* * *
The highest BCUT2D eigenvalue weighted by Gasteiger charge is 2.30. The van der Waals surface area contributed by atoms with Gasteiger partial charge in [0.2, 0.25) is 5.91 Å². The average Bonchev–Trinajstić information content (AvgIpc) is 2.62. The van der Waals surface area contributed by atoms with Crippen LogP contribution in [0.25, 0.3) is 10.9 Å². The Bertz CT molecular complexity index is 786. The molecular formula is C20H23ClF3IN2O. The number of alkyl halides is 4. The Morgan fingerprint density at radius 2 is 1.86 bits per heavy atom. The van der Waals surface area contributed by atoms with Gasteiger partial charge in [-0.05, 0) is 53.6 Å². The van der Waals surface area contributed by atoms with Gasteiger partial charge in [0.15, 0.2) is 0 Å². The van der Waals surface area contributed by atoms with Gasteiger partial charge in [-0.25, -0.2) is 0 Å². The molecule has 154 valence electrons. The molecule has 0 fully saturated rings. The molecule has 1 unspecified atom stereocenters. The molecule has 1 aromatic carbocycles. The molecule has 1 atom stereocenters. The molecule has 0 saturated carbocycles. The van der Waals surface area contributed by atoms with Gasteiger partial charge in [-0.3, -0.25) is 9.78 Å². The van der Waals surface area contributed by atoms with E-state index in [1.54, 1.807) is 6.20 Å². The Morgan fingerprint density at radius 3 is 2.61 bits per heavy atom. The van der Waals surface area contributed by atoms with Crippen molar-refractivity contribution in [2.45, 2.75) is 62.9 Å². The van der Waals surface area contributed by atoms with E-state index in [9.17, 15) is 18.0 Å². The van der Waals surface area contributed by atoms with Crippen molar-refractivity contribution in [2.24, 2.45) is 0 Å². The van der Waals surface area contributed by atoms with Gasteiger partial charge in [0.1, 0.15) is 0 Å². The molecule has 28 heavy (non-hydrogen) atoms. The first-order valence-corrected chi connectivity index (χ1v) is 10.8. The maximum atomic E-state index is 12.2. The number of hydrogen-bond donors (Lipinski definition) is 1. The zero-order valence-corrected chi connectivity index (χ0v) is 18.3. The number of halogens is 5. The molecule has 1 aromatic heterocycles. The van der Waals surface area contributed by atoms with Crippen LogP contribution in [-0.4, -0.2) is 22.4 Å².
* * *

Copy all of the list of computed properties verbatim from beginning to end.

The highest BCUT2D eigenvalue weighted by Gasteiger charge is 2.30. The van der Waals surface area contributed by atoms with Gasteiger partial charge in [0.2, 0.25) is 5.91 Å². The average Bonchev–Trinajstić information content (AvgIpc) is 2.62. The van der Waals surface area contributed by atoms with Crippen LogP contribution in [0.25, 0.3) is 10.9 Å². The Bertz CT molecular complexity index is 786. The molecular formula is C20H23ClF3IN2O. The number of alkyl halides is 4. The Morgan fingerprint density at radius 2 is 1.86 bits per heavy atom. The van der Waals surface area contributed by atoms with Gasteiger partial charge in [-0.05, 0) is 53.6 Å². The van der Waals surface area contributed by atoms with Gasteiger partial charge in [0.15, 0.2) is 0 Å². The van der Waals surface area contributed by atoms with Gasteiger partial charge in [-0.25, -0.2) is 0 Å². The molecule has 154 valence electrons. The molecule has 0 fully saturated rings. The molecule has 1 unspecified atom stereocenters. The molecule has 1 aromatic carbocycles. The molecule has 1 atom stereocenters. The molecule has 0 saturated carbocycles. The van der Waals surface area contributed by atoms with Gasteiger partial charge in [-0.3, -0.25) is 9.78 Å². The van der Waals surface area contributed by atoms with E-state index in [1.54, 1.807) is 6.20 Å². The Morgan fingerprint density at radius 3 is 2.61 bits per heavy atom. The van der Waals surface area contributed by atoms with Crippen molar-refractivity contribution in [2.45, 2.75) is 62.9 Å². The van der Waals surface area contributed by atoms with E-state index in [9.17, 15) is 18.0 Å². The van der Waals surface area contributed by atoms with Crippen molar-refractivity contribution in [2.24, 2.45) is 0 Å². The van der Waals surface area contributed by atoms with Gasteiger partial charge in [0.1, 0.15) is 0 Å². The molecule has 28 heavy (non-hydrogen) atoms. The first-order valence-corrected chi connectivity index (χ1v) is 10.8. The maximum atomic E-state index is 12.2. The number of hydrogen-bond donors (Lipinski definition) is 1. The zero-order valence-corrected chi connectivity index (χ0v) is 18.3. The number of halogens is 5. The molecule has 1 aromatic heterocycles. The van der Waals surface area contributed by atoms with Crippen LogP contribution in [-0.4, -0.2) is 22.4 Å².